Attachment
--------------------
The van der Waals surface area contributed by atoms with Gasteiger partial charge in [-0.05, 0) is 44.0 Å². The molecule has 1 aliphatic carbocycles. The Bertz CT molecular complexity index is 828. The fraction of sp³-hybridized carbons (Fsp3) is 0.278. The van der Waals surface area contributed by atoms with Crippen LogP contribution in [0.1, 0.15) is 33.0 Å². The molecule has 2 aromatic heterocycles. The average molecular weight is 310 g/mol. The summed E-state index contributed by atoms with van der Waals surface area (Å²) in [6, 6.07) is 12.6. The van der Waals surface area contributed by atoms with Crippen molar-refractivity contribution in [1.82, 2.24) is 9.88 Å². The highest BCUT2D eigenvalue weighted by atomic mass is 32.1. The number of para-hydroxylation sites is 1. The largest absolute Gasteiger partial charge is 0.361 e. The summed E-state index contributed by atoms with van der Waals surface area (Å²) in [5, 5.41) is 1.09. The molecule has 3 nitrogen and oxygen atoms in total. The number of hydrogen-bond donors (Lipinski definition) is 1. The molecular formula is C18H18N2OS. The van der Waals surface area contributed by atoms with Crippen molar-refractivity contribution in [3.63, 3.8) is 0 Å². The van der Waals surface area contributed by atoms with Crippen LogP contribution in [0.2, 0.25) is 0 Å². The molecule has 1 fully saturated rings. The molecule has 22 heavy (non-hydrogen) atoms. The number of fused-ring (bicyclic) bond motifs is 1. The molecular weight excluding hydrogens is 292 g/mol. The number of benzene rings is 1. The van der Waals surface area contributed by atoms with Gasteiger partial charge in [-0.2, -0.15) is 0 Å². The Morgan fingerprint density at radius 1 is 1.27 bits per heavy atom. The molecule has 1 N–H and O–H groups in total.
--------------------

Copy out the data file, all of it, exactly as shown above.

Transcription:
The van der Waals surface area contributed by atoms with Gasteiger partial charge in [-0.05, 0) is 44.0 Å². The molecule has 1 aliphatic carbocycles. The Bertz CT molecular complexity index is 828. The fraction of sp³-hybridized carbons (Fsp3) is 0.278. The van der Waals surface area contributed by atoms with Crippen LogP contribution in [0.1, 0.15) is 33.0 Å². The molecule has 2 aromatic heterocycles. The average molecular weight is 310 g/mol. The summed E-state index contributed by atoms with van der Waals surface area (Å²) in [6, 6.07) is 12.6. The van der Waals surface area contributed by atoms with Crippen molar-refractivity contribution in [1.82, 2.24) is 9.88 Å². The highest BCUT2D eigenvalue weighted by atomic mass is 32.1. The number of para-hydroxylation sites is 1. The largest absolute Gasteiger partial charge is 0.361 e. The summed E-state index contributed by atoms with van der Waals surface area (Å²) in [5, 5.41) is 1.09. The molecule has 3 nitrogen and oxygen atoms in total. The number of hydrogen-bond donors (Lipinski definition) is 1. The molecular formula is C18H18N2OS. The van der Waals surface area contributed by atoms with Crippen molar-refractivity contribution in [3.63, 3.8) is 0 Å². The van der Waals surface area contributed by atoms with Crippen LogP contribution in [0.2, 0.25) is 0 Å². The molecule has 1 fully saturated rings. The molecule has 22 heavy (non-hydrogen) atoms. The number of fused-ring (bicyclic) bond motifs is 1. The molecular weight excluding hydrogens is 292 g/mol. The number of benzene rings is 1. The van der Waals surface area contributed by atoms with Gasteiger partial charge in [-0.2, -0.15) is 0 Å². The Morgan fingerprint density at radius 1 is 1.27 bits per heavy atom. The molecule has 1 N–H and O–H groups in total.